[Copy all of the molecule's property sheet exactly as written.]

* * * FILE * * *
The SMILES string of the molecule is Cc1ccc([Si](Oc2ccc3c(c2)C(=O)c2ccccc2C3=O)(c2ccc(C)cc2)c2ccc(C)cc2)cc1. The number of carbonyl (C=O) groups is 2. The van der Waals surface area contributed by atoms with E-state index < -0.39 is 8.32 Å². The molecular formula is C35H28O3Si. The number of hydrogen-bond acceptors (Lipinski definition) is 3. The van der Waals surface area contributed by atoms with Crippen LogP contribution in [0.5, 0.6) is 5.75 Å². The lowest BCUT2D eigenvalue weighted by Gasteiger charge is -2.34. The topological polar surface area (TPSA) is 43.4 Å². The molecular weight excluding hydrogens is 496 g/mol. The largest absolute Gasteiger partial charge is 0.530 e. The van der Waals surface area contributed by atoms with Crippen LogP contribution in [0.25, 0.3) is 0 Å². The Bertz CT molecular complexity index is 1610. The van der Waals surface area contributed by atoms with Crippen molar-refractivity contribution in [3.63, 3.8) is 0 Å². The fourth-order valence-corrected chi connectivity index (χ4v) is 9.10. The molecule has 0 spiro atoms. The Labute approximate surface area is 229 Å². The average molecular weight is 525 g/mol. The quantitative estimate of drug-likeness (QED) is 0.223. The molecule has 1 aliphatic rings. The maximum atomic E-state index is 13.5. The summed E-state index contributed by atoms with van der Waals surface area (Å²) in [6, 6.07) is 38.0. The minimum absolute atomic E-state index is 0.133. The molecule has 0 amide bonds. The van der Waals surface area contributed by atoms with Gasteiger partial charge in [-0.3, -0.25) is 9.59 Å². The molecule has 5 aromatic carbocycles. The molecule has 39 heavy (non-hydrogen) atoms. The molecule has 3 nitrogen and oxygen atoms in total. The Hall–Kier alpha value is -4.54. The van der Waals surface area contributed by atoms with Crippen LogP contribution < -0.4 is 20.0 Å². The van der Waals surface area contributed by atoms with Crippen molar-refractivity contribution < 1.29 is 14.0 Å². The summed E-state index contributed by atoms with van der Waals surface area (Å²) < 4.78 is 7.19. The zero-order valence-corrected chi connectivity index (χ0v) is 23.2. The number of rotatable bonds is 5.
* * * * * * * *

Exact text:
The SMILES string of the molecule is Cc1ccc([Si](Oc2ccc3c(c2)C(=O)c2ccccc2C3=O)(c2ccc(C)cc2)c2ccc(C)cc2)cc1. The number of carbonyl (C=O) groups is 2. The van der Waals surface area contributed by atoms with E-state index < -0.39 is 8.32 Å². The molecular formula is C35H28O3Si. The number of hydrogen-bond acceptors (Lipinski definition) is 3. The van der Waals surface area contributed by atoms with Crippen LogP contribution in [0.5, 0.6) is 5.75 Å². The lowest BCUT2D eigenvalue weighted by Gasteiger charge is -2.34. The topological polar surface area (TPSA) is 43.4 Å². The molecular weight excluding hydrogens is 496 g/mol. The largest absolute Gasteiger partial charge is 0.530 e. The van der Waals surface area contributed by atoms with Crippen LogP contribution in [0.25, 0.3) is 0 Å². The Bertz CT molecular complexity index is 1610. The van der Waals surface area contributed by atoms with Crippen molar-refractivity contribution in [3.63, 3.8) is 0 Å². The fourth-order valence-corrected chi connectivity index (χ4v) is 9.10. The molecule has 0 spiro atoms. The Labute approximate surface area is 229 Å². The average molecular weight is 525 g/mol. The quantitative estimate of drug-likeness (QED) is 0.223. The molecule has 1 aliphatic rings. The maximum atomic E-state index is 13.5. The summed E-state index contributed by atoms with van der Waals surface area (Å²) in [6, 6.07) is 38.0. The minimum absolute atomic E-state index is 0.133. The molecule has 0 amide bonds. The van der Waals surface area contributed by atoms with Gasteiger partial charge in [-0.3, -0.25) is 9.59 Å². The molecule has 5 aromatic carbocycles. The molecule has 39 heavy (non-hydrogen) atoms. The molecule has 3 nitrogen and oxygen atoms in total. The Hall–Kier alpha value is -4.54. The van der Waals surface area contributed by atoms with Crippen LogP contribution < -0.4 is 20.0 Å². The van der Waals surface area contributed by atoms with Crippen molar-refractivity contribution < 1.29 is 14.0 Å². The summed E-state index contributed by atoms with van der Waals surface area (Å²) < 4.78 is 7.19. The zero-order valence-corrected chi connectivity index (χ0v) is 23.2. The number of rotatable bonds is 5.